Electricity is generated with the help of fuel cells. A fuel cell combines hydrogen and oxygen to produce electricity, heat, and water. They convert energy produced by a chemical reaction into electrical power. The fuel cell will produce electricity as long as fuel (hydrogen) is supplied. They operate best on pure hydrogen.

6. Domestic Energy

During electricity generation, the heat produced is also used, and the process is called combined heat and power (CHP). The purchase of electricity from the grid can be minimized, or the generated CHP electricity can be fed into the electricity grid and further it can be used for domestic energy purposes. Electrical and thermal fuel cells can achieve efficiencies up to 95 %.

Hydrogen as domestic fuel

7. Hydrogen in Sun (The ultimate source of energy for the universe)

Sun provides us with heat, light, and energy that is necessary to sustain life on earth. It holds the whole solar system together. So, it is important to understand the overall structure of the sun. Its composition includes gases, i.e., 90 per cent hydrogen, 9 per cent helium, and only 1 per cent of all the other elements such as carbon, nitrogen, oxygen, silicon, and iron. The diameter of the sun is about 1,390,000 kilometres (865,000 miles), and the mass of the sun is about 300,000 times greater than the earth. The temperature at the centre of the sun reaches an incredible 15 million°C. This is the temperature of an exploding hydrogen bomb. It is hot enough to sustain the thermonuclear reactions that convert hydrogen atoms into helium, and such reactions power the sun. In this way, the Sun consumes about 5 billion kilograms (5 million tons) of its nuclear hydrogen fuel every second. The sun has been burning hydrogen at this rate ever since its formation (some 5 billion years ago), and it will continue to burn steadily for at least another 4 billion years.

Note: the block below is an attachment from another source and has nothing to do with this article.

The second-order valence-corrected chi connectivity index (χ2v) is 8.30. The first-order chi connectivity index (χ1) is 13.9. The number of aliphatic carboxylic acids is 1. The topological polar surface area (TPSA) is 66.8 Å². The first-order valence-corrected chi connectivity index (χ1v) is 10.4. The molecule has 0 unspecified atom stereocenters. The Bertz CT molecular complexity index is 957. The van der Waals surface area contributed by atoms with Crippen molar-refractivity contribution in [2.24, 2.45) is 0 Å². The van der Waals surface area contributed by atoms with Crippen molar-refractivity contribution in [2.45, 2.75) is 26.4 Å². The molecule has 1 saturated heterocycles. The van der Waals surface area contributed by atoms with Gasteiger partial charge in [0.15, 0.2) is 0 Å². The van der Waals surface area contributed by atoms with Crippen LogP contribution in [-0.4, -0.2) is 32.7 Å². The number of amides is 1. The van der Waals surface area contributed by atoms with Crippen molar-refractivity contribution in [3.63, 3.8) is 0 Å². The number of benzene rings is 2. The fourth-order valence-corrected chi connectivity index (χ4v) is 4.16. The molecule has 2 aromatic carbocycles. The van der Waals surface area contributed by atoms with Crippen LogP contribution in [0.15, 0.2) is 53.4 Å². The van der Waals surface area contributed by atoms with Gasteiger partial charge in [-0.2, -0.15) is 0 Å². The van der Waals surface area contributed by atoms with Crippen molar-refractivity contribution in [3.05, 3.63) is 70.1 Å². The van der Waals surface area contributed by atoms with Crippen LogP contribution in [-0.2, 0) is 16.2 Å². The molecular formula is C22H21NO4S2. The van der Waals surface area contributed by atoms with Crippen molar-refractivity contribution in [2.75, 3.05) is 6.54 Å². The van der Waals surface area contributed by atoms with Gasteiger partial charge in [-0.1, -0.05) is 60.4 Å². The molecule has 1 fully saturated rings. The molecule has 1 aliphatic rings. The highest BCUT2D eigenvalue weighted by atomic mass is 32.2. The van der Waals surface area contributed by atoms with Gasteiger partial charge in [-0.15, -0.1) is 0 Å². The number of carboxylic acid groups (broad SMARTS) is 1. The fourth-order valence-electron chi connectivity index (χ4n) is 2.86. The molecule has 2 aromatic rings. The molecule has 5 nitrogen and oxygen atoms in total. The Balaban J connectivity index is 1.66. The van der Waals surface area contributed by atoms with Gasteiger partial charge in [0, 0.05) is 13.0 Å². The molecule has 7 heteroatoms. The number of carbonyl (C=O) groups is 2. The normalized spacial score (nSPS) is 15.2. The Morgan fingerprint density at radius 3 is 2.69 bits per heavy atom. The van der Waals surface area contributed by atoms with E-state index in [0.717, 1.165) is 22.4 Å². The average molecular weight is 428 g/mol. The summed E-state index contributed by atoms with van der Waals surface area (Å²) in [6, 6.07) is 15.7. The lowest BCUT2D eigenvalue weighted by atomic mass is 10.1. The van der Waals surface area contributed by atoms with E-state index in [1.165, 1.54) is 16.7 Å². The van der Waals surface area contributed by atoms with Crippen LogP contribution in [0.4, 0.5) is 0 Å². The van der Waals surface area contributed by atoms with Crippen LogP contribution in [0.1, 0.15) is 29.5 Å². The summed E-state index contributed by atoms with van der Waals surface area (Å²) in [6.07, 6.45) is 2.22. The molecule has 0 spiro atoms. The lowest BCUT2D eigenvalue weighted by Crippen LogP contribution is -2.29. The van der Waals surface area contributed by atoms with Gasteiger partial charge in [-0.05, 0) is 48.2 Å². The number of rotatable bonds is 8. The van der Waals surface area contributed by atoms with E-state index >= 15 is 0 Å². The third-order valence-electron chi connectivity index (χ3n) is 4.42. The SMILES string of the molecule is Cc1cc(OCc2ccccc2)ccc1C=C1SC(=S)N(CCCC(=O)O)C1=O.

Major Misuse of Hydrogen as a Thermonuclear weapon

Thermonuclear weapon

Hydrogen Bomb

“Hydrogen Bomb” is a nuclear weapon. These are more compact in size or lower in size as compared to first-generation atomic bombs. Enormous explosive power in H-bomb results from an uncontrolled self-sustaining chain reaction in which isotopes of hydrogen combines under extremely high temperature to form helium in a process known as nuclear fusion. The very light nuclei of hydrogen atoms are ideal for this fusion process because they carry weak positive charges, and thus, possesses less resistance to overcome. The hydrogen nuclei that combine to form heavier helium nuclei must lose a small portion of their mass (about 0.63%) to adjust in a single larger atom. They lose this mass by converting it completely into energy, according to Albert Einstein’s famous equation, E = mc2. The energy produced in this way results in the explosion of the hydrogen bomb. This explosion produces blast, light, and heat. The intense white light of the explosion can cause permanent blindness to people gazing at it from a distance of dozens of miles.

Explosion by hydrogen bomb

A visual of thermonuclear explosion by a hydrogen bomb